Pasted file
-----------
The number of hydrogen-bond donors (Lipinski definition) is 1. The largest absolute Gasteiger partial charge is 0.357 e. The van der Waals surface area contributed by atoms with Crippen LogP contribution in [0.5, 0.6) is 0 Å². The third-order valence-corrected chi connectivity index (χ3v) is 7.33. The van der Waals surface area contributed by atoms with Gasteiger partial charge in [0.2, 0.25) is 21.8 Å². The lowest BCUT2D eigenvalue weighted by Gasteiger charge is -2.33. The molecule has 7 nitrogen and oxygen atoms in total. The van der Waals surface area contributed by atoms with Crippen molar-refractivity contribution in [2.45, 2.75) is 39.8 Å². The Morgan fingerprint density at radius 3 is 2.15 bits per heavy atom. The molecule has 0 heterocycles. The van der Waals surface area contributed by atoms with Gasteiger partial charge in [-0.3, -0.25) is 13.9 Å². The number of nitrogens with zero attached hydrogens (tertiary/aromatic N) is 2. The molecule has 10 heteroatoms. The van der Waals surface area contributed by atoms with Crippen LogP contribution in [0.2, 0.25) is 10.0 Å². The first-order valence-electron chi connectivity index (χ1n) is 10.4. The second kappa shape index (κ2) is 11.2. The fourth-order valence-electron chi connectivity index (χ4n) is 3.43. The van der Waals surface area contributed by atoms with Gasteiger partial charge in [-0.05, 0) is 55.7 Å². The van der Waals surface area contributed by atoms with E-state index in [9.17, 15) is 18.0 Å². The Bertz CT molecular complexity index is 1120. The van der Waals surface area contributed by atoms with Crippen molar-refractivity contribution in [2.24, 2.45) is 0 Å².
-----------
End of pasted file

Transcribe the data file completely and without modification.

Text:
The number of hydrogen-bond donors (Lipinski definition) is 1. The largest absolute Gasteiger partial charge is 0.357 e. The van der Waals surface area contributed by atoms with Crippen LogP contribution in [0.5, 0.6) is 0 Å². The third-order valence-corrected chi connectivity index (χ3v) is 7.33. The van der Waals surface area contributed by atoms with Gasteiger partial charge in [0.2, 0.25) is 21.8 Å². The lowest BCUT2D eigenvalue weighted by Gasteiger charge is -2.33. The molecule has 7 nitrogen and oxygen atoms in total. The van der Waals surface area contributed by atoms with Crippen molar-refractivity contribution in [2.45, 2.75) is 39.8 Å². The Morgan fingerprint density at radius 3 is 2.15 bits per heavy atom. The molecule has 0 heterocycles. The van der Waals surface area contributed by atoms with Gasteiger partial charge in [-0.3, -0.25) is 13.9 Å². The number of nitrogens with zero attached hydrogens (tertiary/aromatic N) is 2. The molecule has 10 heteroatoms. The van der Waals surface area contributed by atoms with Crippen LogP contribution in [0.2, 0.25) is 10.0 Å². The first-order valence-electron chi connectivity index (χ1n) is 10.4. The second kappa shape index (κ2) is 11.2. The fourth-order valence-electron chi connectivity index (χ4n) is 3.43. The van der Waals surface area contributed by atoms with Gasteiger partial charge in [-0.05, 0) is 55.7 Å². The van der Waals surface area contributed by atoms with E-state index in [9.17, 15) is 18.0 Å². The Bertz CT molecular complexity index is 1120. The van der Waals surface area contributed by atoms with Crippen molar-refractivity contribution in [2.24, 2.45) is 0 Å².